What to do when they miss class?

Because we know that students acquire language through comprehensible input, finding make-up work for students that miss class that actually helps them to make up what was missed is a HUGE challenge. I’m going to share some things that I have done, and I ask that you would add what you’ve done in the comments!!

The most important thing to remember is that anything that you assign to replace input from class needs to be about INPUT, not output. Although you might assign an input-replacement activity that requires output, that output should only exist to give the students a reason to get more input. For example, if you want students to re-write a story from a new perspective, that main purpose of that assignment is to get students to re-read the text thoughtfully (input). The by-product of the input is writing (output), but your purpose for assigning it was the input received by a second repetition of the reading.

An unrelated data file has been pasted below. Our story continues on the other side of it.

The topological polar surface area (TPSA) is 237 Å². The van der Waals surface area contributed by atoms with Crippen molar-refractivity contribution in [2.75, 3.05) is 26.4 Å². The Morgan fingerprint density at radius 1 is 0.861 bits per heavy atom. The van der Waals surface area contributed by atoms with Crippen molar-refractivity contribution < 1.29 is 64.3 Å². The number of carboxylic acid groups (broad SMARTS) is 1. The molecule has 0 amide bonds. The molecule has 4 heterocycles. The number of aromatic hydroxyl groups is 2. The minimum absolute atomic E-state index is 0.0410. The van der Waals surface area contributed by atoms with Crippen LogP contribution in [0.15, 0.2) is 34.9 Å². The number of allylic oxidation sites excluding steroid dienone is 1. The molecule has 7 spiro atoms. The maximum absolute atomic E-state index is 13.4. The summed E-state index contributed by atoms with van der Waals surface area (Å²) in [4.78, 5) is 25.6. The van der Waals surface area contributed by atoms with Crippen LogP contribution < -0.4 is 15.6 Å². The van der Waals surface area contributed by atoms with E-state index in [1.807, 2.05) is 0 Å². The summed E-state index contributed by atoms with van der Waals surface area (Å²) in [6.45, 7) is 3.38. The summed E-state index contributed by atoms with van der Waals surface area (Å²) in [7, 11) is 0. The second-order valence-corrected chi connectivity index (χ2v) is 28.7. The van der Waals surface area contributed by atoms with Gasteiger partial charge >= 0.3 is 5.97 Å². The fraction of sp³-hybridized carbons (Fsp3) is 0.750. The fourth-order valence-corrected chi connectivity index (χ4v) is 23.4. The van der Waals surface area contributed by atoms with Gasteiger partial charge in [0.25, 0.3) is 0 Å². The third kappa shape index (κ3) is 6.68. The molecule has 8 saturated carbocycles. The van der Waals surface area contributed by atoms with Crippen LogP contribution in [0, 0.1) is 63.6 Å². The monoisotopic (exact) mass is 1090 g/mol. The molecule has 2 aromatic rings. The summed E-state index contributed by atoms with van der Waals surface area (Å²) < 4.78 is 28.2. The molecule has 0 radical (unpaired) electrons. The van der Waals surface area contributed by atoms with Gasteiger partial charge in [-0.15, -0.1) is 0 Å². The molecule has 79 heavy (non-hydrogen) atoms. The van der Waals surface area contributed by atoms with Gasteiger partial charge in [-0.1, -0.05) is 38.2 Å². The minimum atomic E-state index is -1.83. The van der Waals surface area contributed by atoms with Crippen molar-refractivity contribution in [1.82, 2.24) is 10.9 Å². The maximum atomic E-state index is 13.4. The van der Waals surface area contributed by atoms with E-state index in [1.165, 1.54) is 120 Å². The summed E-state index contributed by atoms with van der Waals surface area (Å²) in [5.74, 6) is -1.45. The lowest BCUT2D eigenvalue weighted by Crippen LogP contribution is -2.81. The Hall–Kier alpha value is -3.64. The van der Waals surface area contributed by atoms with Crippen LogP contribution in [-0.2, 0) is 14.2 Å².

make up work


If a student knows that s/he will be missing a day or a few days of class ahead of time and tells you about it (wow, give the kid an ‘A’!!), you have lots of options. Some classes are easy to task for absent students: the lesson plan involves reading and so you can just pass on the reading and any corresponding activities to the student. Creativity is needed when there is no pre-made content for the class.

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Example #1: This was given during Unit 3 of my Spanish 1 curriculum. All I did was take my story script skeleton and add a task for each of its segments (I always introduce new vocab with practice sentences and personalized questions before jumping into the story, and they are planned out in my story scripts.) Knowing that a student was going to miss vocab intro day and story asking day, I gave them this assignment to complete at home. (It could also be given after the fact as make-up work.)